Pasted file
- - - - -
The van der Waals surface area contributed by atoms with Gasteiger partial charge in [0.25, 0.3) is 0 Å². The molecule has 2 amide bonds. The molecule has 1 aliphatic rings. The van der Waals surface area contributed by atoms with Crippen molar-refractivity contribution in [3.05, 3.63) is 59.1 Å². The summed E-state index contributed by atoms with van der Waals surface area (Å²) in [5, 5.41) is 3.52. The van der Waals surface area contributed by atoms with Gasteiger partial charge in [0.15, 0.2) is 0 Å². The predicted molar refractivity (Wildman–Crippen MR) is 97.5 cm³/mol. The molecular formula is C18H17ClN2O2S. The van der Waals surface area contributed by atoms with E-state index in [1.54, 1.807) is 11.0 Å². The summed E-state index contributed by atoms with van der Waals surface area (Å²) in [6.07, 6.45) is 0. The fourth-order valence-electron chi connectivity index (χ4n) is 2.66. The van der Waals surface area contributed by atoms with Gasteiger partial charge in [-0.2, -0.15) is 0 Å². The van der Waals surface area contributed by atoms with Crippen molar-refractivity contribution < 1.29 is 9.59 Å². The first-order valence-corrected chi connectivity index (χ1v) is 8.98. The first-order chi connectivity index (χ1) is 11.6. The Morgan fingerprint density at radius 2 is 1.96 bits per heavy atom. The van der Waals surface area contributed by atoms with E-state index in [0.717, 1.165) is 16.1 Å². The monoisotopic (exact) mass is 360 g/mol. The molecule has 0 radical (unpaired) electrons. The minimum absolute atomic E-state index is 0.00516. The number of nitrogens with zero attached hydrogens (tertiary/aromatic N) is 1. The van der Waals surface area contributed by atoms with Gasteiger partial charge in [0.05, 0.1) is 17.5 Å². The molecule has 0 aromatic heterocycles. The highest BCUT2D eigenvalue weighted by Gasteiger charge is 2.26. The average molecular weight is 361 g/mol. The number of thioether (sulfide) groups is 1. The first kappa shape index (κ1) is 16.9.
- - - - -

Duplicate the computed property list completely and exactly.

The van der Waals surface area contributed by atoms with Gasteiger partial charge in [0.25, 0.3) is 0 Å². The molecule has 2 amide bonds. The molecule has 1 aliphatic rings. The van der Waals surface area contributed by atoms with Crippen molar-refractivity contribution in [3.05, 3.63) is 59.1 Å². The summed E-state index contributed by atoms with van der Waals surface area (Å²) in [5, 5.41) is 3.52. The van der Waals surface area contributed by atoms with Gasteiger partial charge in [0.15, 0.2) is 0 Å². The predicted molar refractivity (Wildman–Crippen MR) is 97.5 cm³/mol. The molecular formula is C18H17ClN2O2S. The van der Waals surface area contributed by atoms with E-state index in [1.54, 1.807) is 11.0 Å². The summed E-state index contributed by atoms with van der Waals surface area (Å²) in [6.07, 6.45) is 0. The fourth-order valence-electron chi connectivity index (χ4n) is 2.66. The van der Waals surface area contributed by atoms with Gasteiger partial charge in [-0.2, -0.15) is 0 Å². The van der Waals surface area contributed by atoms with Crippen molar-refractivity contribution < 1.29 is 9.59 Å². The first-order valence-corrected chi connectivity index (χ1v) is 8.98. The first-order chi connectivity index (χ1) is 11.6. The Morgan fingerprint density at radius 2 is 1.96 bits per heavy atom. The van der Waals surface area contributed by atoms with E-state index in [0.717, 1.165) is 16.1 Å². The monoisotopic (exact) mass is 360 g/mol. The molecule has 0 radical (unpaired) electrons. The minimum absolute atomic E-state index is 0.00516. The number of nitrogens with zero attached hydrogens (tertiary/aromatic N) is 1. The van der Waals surface area contributed by atoms with Gasteiger partial charge in [0.05, 0.1) is 17.5 Å². The molecule has 0 aromatic heterocycles. The highest BCUT2D eigenvalue weighted by Gasteiger charge is 2.26. The average molecular weight is 361 g/mol. The number of thioether (sulfide) groups is 1. The first kappa shape index (κ1) is 16.9.